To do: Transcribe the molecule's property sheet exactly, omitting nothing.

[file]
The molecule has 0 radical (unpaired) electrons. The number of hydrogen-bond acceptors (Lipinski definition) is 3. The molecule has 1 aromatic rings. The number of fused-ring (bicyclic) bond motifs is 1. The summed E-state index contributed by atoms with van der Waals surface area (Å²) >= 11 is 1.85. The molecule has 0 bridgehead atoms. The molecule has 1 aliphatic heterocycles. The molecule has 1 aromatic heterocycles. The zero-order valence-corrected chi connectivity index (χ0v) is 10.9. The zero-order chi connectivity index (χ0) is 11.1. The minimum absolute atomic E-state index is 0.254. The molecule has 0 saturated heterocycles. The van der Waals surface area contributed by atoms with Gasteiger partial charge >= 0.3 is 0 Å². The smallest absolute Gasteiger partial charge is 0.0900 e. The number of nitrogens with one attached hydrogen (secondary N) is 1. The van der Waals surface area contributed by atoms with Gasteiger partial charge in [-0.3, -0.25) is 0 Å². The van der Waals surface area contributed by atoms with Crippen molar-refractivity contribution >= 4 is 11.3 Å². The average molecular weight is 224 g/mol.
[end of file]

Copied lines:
The molecule has 0 radical (unpaired) electrons. The number of hydrogen-bond acceptors (Lipinski definition) is 3. The molecule has 1 aromatic rings. The number of fused-ring (bicyclic) bond motifs is 1. The summed E-state index contributed by atoms with van der Waals surface area (Å²) >= 11 is 1.85. The molecule has 0 bridgehead atoms. The molecule has 1 aliphatic heterocycles. The molecule has 1 aromatic heterocycles. The zero-order valence-corrected chi connectivity index (χ0v) is 10.9. The zero-order chi connectivity index (χ0) is 11.1. The minimum absolute atomic E-state index is 0.254. The molecule has 0 saturated heterocycles. The van der Waals surface area contributed by atoms with Gasteiger partial charge >= 0.3 is 0 Å². The smallest absolute Gasteiger partial charge is 0.0900 e. The number of nitrogens with one attached hydrogen (secondary N) is 1. The van der Waals surface area contributed by atoms with Gasteiger partial charge in [-0.3, -0.25) is 0 Å². The van der Waals surface area contributed by atoms with Crippen molar-refractivity contribution >= 4 is 11.3 Å². The average molecular weight is 224 g/mol.